In early 2009, the ISSA undertook an initial survey of its member institutions to collect information and data on how social security schemes have been affected by, and are responding to, the global financial and economic crisis. The preliminary results, issued in April 2009, encompass the responses of 47 social security institutions from all the world’s regions.
The impact of the crisis on benefits financing and demand
The last recent months have borne witness to negative economic growth in many parts of the world, with dramatic losses in market values in the financial and property sectors. At the individual level, the crisis has led to a sharp increase in unemployment rates: there were over 6 million more unemployed persons in the OECD area in January compared with the year before. The ILO forecasts that global unemployment could increase to a range of 210 million to 239 million in 2009, an increase of between 29 million to 59 million since 2007 (1).
According to the ISSA survey, social security revenue has reduced significantly as a result of the crisis: the majority of respondents confirmed a loss of revenues, mainly due to a decline in contributions and investment income, a fall in government subsidies and cross subsidies between schemes, and through rising non-compliance. Social security reserves have also diminished.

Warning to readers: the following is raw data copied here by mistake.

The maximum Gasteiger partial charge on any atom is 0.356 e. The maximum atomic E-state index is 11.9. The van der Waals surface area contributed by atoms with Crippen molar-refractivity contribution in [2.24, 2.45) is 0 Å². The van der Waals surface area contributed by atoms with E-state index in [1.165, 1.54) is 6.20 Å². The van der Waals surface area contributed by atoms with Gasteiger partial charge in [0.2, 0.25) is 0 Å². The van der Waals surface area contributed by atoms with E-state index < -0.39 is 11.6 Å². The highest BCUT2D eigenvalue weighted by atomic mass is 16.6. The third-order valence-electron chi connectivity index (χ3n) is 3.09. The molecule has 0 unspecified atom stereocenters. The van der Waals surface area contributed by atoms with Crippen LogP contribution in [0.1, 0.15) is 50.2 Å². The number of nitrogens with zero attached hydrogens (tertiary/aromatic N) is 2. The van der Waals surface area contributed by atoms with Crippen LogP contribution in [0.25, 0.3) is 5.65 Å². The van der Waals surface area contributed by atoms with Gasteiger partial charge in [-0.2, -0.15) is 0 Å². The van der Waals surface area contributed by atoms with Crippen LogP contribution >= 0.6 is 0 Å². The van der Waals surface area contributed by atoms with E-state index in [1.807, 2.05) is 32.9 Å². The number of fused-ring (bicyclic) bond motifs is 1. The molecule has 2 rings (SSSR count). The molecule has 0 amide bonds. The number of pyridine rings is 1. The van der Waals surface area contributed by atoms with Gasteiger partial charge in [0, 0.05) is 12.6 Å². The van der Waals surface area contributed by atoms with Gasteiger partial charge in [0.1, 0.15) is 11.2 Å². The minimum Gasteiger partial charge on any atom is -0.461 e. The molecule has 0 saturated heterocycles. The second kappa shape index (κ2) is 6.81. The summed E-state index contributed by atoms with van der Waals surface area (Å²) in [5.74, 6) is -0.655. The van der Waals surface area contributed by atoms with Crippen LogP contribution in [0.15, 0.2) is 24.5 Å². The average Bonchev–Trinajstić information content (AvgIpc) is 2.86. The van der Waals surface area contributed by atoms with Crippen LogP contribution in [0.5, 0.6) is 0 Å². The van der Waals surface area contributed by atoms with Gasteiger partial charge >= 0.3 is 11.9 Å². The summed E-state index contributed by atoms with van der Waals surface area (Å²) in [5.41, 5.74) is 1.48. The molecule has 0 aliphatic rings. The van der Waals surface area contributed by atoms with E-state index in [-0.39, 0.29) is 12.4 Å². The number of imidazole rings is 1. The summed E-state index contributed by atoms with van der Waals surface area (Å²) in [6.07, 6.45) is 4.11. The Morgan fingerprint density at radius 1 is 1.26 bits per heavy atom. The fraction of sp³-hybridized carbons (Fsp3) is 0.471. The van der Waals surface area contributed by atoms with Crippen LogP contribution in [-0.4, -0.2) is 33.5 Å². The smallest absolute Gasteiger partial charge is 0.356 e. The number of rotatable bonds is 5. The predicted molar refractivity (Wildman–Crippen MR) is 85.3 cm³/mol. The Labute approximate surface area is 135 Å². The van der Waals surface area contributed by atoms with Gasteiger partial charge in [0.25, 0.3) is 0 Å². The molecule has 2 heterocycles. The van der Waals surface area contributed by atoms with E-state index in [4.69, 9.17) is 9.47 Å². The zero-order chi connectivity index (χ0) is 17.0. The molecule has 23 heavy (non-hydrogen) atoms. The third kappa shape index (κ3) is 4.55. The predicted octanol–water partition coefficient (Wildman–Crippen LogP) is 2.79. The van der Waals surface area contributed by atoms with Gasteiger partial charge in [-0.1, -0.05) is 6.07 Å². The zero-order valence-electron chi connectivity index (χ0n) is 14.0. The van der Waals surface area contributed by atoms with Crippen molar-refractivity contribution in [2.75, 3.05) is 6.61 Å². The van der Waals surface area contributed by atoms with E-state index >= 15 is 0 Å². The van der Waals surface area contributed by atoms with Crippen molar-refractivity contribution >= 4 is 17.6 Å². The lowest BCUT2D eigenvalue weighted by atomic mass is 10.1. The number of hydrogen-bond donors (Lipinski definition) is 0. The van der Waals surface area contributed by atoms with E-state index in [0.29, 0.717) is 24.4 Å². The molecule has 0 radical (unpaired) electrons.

Major social security funds associated with public social security programmes have experienced a negative investment performance and estimate overall combined losses of USD 225 billion for 2008. For some social security funds, the loss represents as much as five years of investment income and around 25 per cent of the net asset value of the fund. According to the new OECD Private Pensions Outlook , workers are rightly worried about the fall in the value of the private pension savings. The OECD estimates that the loss in private pension assets in the year to December 2008 has increased to USD 5.4 trillion, up from USD 5 trillion until October 2008. The average pension fund had a negative rate of return of 23 per cent over the year (2).
Figure 1 gives a picture of the investment performance of a range of public social security funds and sovereign wealth funds in 2008.
Compounding the fall in revenue and reserves, social security expenditure is growing considerably due to increased demand for benefits for unemployment, housing and social assistance. There are also indications that health-care costs are increasing as an additional effect of the crisis.
As a result, many social security programmes may incur financing problems in the short- and medium-term. For instance, improving benefits or lightening the burden of social contributions for businesses could lead to serious financial imbalances among social security programmes and institutions. Measures such as additional benefits or freezing scheduled increases in contribution rates, or even reducing current rates, may increase individual disposable income or help enterprise cash flows in the short term, but they can also reduce social security’s income.